Does Peter have an enforceable contract against Don?
Enforceable contract Peter v. Don. Peter will have an enforceable contract with Don if he can show that all the required elements of a contract are present. If there is a contract between the two then it will be governed by the common law requirements of an enforceable contract instead of the Uniformed Commercial Code, which would be used if their agreement had involved the sale of goods. In order for a contract to be formed between Peter and Don the two must react mutual consent Mutual consent can generally be formed through the form of an (A) offer and (B) acceptance. An additional requirement for both parties to show (C) consideration is also …show more content…
1. Conduct. Acceptance of an offer requires a communication of the acceptance to the offeror from the offeree so the mutual consent requirement can be met. This communication can be implied through the offeree’s conduct. Peter’s acceptance could be inferred through his conduct of showing up to the facility one week after his conversation with Don to move his father into the home.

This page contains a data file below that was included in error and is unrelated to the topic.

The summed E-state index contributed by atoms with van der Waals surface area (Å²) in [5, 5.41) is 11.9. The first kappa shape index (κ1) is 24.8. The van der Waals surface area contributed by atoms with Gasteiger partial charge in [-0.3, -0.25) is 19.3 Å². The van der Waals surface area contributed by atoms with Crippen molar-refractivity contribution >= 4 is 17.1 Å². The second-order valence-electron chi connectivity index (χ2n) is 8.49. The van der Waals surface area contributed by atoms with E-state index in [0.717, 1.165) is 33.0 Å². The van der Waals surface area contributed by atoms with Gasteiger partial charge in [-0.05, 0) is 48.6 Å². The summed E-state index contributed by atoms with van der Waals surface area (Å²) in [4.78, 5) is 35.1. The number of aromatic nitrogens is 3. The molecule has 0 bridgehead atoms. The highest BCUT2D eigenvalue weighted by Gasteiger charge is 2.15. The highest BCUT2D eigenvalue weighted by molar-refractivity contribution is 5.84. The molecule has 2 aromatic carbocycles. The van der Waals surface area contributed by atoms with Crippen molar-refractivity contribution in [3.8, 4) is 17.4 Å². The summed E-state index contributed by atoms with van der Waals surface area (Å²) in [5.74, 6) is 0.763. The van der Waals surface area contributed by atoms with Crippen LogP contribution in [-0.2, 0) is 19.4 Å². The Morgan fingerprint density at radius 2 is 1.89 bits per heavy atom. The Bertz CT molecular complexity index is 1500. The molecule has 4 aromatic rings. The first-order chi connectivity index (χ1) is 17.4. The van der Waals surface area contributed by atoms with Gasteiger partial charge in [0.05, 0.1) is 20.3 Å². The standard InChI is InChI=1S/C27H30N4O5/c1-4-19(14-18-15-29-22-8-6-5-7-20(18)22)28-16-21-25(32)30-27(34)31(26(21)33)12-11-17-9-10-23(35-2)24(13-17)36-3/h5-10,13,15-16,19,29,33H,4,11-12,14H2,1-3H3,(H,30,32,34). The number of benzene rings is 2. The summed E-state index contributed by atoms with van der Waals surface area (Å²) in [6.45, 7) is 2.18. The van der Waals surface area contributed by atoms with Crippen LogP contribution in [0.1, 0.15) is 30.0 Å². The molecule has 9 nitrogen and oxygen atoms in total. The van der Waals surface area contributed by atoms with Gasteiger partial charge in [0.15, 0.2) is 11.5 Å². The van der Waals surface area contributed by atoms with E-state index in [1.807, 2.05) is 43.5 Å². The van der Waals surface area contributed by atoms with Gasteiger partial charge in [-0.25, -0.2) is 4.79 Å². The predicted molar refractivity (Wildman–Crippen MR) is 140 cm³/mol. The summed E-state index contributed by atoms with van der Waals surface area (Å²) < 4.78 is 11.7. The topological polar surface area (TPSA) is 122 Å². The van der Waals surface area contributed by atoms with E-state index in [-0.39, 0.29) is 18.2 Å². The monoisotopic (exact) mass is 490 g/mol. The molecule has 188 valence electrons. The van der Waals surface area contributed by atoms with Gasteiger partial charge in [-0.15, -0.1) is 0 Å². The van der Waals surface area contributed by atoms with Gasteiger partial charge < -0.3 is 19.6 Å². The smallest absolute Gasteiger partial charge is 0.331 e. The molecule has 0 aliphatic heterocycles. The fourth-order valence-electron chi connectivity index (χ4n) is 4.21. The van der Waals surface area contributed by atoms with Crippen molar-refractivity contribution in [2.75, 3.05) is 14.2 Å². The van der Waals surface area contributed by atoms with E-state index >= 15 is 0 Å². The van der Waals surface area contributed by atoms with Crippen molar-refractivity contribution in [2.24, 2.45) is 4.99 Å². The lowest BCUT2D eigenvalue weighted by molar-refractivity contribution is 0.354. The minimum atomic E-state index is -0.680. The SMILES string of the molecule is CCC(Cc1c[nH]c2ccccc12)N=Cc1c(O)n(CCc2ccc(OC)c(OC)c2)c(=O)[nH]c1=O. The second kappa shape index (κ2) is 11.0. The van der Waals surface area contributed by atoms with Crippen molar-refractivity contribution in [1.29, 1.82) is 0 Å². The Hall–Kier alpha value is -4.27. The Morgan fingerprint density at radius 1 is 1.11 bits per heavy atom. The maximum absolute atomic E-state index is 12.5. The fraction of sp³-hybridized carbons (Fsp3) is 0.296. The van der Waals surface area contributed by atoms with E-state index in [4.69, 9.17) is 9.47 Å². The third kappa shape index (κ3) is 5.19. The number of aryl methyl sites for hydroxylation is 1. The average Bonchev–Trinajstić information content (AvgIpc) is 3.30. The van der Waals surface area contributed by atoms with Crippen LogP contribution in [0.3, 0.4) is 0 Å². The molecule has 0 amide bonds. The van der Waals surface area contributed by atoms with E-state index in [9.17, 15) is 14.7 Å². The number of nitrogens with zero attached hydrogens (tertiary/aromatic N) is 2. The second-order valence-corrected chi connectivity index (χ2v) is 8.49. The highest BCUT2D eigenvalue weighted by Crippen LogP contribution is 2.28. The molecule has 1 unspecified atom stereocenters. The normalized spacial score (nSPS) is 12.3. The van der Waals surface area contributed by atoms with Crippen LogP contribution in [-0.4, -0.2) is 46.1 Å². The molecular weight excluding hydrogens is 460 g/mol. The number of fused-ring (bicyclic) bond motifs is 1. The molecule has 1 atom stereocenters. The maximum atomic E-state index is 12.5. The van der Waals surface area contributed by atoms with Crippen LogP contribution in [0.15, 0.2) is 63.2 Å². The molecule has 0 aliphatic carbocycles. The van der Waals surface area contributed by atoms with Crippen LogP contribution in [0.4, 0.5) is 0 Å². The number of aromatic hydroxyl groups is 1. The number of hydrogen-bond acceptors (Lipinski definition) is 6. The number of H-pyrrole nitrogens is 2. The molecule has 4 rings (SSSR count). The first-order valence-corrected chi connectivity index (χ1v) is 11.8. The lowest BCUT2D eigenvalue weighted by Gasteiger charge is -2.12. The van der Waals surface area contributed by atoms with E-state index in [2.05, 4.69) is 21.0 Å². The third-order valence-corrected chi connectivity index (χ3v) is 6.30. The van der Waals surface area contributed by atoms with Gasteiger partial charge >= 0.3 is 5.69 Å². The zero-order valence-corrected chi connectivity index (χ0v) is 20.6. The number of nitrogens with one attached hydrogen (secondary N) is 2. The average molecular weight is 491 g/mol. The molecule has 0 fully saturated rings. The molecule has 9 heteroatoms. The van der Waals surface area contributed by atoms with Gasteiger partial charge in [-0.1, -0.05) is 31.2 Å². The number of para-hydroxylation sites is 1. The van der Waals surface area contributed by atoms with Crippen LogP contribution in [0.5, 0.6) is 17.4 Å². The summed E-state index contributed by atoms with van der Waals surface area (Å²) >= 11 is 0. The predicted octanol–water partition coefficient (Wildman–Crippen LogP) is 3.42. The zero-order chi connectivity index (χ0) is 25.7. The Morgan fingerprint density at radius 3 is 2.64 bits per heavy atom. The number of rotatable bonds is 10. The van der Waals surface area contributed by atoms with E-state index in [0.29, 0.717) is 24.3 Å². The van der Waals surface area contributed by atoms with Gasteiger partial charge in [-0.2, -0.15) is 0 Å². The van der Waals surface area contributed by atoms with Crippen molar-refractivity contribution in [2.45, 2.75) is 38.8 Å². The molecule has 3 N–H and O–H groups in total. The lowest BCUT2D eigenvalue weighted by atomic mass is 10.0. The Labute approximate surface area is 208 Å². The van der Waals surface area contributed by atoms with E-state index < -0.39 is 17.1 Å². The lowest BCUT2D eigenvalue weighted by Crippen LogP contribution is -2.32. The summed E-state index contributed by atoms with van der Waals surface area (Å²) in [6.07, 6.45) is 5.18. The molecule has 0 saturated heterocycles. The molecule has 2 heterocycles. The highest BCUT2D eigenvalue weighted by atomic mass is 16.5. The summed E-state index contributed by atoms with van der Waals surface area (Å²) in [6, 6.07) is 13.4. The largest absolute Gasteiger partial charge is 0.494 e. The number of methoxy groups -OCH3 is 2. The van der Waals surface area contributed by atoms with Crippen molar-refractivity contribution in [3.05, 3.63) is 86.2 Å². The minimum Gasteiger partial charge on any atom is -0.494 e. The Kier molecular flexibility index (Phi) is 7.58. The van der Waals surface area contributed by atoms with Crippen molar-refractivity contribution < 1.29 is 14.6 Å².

2. Revocation. An offeror may revoke an offer before it has been accepted, but the revocation must be communicated to the offeree directly if the offer was made directly to that party. The offeror is the master of the offer an is entitled to revoke an offer at anytime unless the offer meets the elements of an irrevocable offer. a. Revocation 1. Don published a notice in the newspaper stating the facility was full, terminating the initial vacancy ad he had published. Since the offer was made directly to Peter, Don cannot use the newspaper as the method of communication of the revocation of the offer because he has the requirement to communicate the revocation directly to Peter.
b. Revocation 2. Additionally Don placed a sign in the lobby of the facility stating the facility was full and not accepting ne residents. The revocation of an offer is effective immediately when the offeree receives it. Here, Peter saw the